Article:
Composing a song using Mathematics

In particular using Fibonacci numbers. I’ve been interested in this since hearing a few compositions by Tool, some of their melodic pieces are created this way, also the spiral principle is observed.
This run through by Paul Davids is explanatory, very interesting!
I’m working on some ideas at the moment for relaxing background music and are looking into this idea because it is supposedly capable of giving relaxation and pleasure. In my case as I don’t sing it’s easier also I don’t really see how it could be applied to lyrics.

As a help to understand some of it a review of a particular Tool song (Lateralus) by one of my subscribed channels

3 Likes

Hi Darrell, it will be interesting to hear what you come up with. Paul Davids is usually interesting and IMHO a very good teacher.

2 Likes

Interesting to watch how a spark can grow.

Cheers Darrell

1 Like

Here’s an interview of a composer and mathematician that teamed up to write an album. They took a different approach to each song. Pi and children’s songs took center stage.

https://www.numberphile.com/podcast/pi-music

2 Likes

I just found several other music related episodes done by numberphile.

A lot on Fibonacci and the related golden ratio so looks like you’re on to something!

2 Likes

Have just stumbled across this thread when searching the forum for discussions on the relationship of maths to the guitar. This Paul Davids video is really enjoyable to watch and is setting off lots of ideas. Did you manage to progress any further with exploring it yourself?

1 Like

Great find. Are you experimenting with incorporating any of this yourself?

I’m still a beginner but found myself noodling over number patterns at the weekend when thinking of different ways to learn notes on the fret board. Thinking of intervals reminded me of the golden ratio and the Fibonacci sequence. Then I started thinking of patterns of how one might play or write music. Next thing I’d fallen down a :rabbit: :hole:, all be it a happy one.

Years ago I was viewing a residential house as part of the Open House weekend in London. The home had a really grand stair case that spiralled up over several floors. The walls going up the stairs had artwork placed in sync with the Fibonacci sequence with each piece of artwork become larger as you went up. That’s stayed with me.

1 Like

@Sound_Bound, It all started for me with the book “Nature’s Numbers”. Among many other things, the author shows how patterns in nature such as the spirals on a pineapple and the number of petals in a flower are related to the Fibonacci sequence.

An interior designer with a numerical mind. That would have caught my eye too. The “golden ratio”, which architects and designers reference, comes into play here too because the ratio of two adjacent numbers in the Fibonacci sequence approach the golden ratio as the sequence increases.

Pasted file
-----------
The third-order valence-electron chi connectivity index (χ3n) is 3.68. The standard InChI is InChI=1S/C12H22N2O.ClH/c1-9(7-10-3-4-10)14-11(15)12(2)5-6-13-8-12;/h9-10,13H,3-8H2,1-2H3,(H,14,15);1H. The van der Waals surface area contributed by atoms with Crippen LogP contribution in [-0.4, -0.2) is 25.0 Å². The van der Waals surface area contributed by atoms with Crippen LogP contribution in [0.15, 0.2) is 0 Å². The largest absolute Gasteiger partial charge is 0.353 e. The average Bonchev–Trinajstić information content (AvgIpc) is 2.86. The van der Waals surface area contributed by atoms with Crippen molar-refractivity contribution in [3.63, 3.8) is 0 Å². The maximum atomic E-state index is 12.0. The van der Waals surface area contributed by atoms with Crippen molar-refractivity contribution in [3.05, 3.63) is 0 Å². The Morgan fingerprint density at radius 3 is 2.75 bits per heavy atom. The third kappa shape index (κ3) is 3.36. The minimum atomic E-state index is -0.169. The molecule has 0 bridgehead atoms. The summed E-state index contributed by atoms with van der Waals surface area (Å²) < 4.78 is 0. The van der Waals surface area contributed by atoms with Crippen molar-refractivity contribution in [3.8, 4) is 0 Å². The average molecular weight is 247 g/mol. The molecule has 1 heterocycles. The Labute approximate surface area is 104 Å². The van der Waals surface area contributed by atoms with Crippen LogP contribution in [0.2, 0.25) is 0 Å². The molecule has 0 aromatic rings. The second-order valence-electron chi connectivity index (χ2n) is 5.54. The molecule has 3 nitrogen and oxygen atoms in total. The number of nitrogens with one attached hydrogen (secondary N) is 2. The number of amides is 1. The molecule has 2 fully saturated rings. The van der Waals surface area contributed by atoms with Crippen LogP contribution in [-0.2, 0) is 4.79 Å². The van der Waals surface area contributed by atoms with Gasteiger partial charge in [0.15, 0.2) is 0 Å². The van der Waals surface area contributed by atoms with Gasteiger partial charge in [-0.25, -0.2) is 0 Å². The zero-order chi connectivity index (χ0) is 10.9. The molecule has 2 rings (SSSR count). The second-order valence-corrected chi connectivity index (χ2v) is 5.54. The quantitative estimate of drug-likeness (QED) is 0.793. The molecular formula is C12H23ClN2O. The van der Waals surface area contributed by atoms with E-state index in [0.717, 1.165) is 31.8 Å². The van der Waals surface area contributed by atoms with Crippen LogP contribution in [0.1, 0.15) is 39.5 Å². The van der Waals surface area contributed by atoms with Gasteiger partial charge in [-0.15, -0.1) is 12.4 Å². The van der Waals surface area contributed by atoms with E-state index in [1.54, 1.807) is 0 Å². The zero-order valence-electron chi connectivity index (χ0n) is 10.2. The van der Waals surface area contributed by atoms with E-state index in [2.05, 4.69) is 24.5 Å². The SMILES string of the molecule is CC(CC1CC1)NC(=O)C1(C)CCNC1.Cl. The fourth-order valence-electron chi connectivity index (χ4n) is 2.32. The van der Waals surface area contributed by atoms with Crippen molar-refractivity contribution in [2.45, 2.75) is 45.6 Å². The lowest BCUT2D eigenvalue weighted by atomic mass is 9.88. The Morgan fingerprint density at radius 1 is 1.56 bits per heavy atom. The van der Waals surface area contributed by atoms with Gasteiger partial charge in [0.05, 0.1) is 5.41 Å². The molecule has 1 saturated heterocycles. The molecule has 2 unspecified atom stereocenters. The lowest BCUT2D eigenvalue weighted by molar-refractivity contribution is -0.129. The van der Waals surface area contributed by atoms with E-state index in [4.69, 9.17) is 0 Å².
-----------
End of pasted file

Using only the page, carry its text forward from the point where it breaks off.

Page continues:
I haven’t tried mixing fibonacci with guitar. My playing sounds a bit “off” just trying to play normal stuff ;-).

One challenge might be that the underlying scales are sort of “man made” as opposed to “natural”. However, it might be interesting to make up your own tunings where the frequencies of each string are fibonacci numbers. It might not be kind to our western ears, but it could be something even better (definitely weirder).

1 Like

Interesting subject.

I have actually toyed with the idea of using mathematics for music myself. My thoughts come from bell ringing (specifically method ringing) which is about using unique permutations, and which has its roots in mathematical group theory.

I’m starting from the basics, at this point (because that’s really where I am with method ringing) and looking at how I could use patterns like plain hunt and plain bob in a musical context.

Cheers,

Keith

1 Like

I’ve listened to many a bell tower ring out over the years, and I never once gave any thought to how the design or playing of it relates to “music”. Your post prompted a typical google search that uncovered vast amounts of info about bells, chimes, and carillons and the field of study known as campanology.

This Wikipedia article is a good starting point if you are so inclined…

Wow! Who knew? Thanks.

2 Likes

Thanks for your replies, I have been experimenting with variable results, to get what you really want you have to understand how to apply the method. I’ve found a few more great references to help along the way:

And

And

And

These should resolve most of the issues you may have understanding how to apply it, this is no means a complete guide but helps a lot.
One of the important things to consider is that it’s not just about pitch, it’s also about duration of the pitch, that was my sticking point to start with! The other important thing is that it doesn’t matter what key you work in, regardless of key you just use the intervals.
I’ve not done a complete composition yet because a few other things have taken my interest, at the moment it’s a work in progress that I fit in with the rest of my projects; hopefully Bass is going to be included in the project once I get used to using it!

1 Like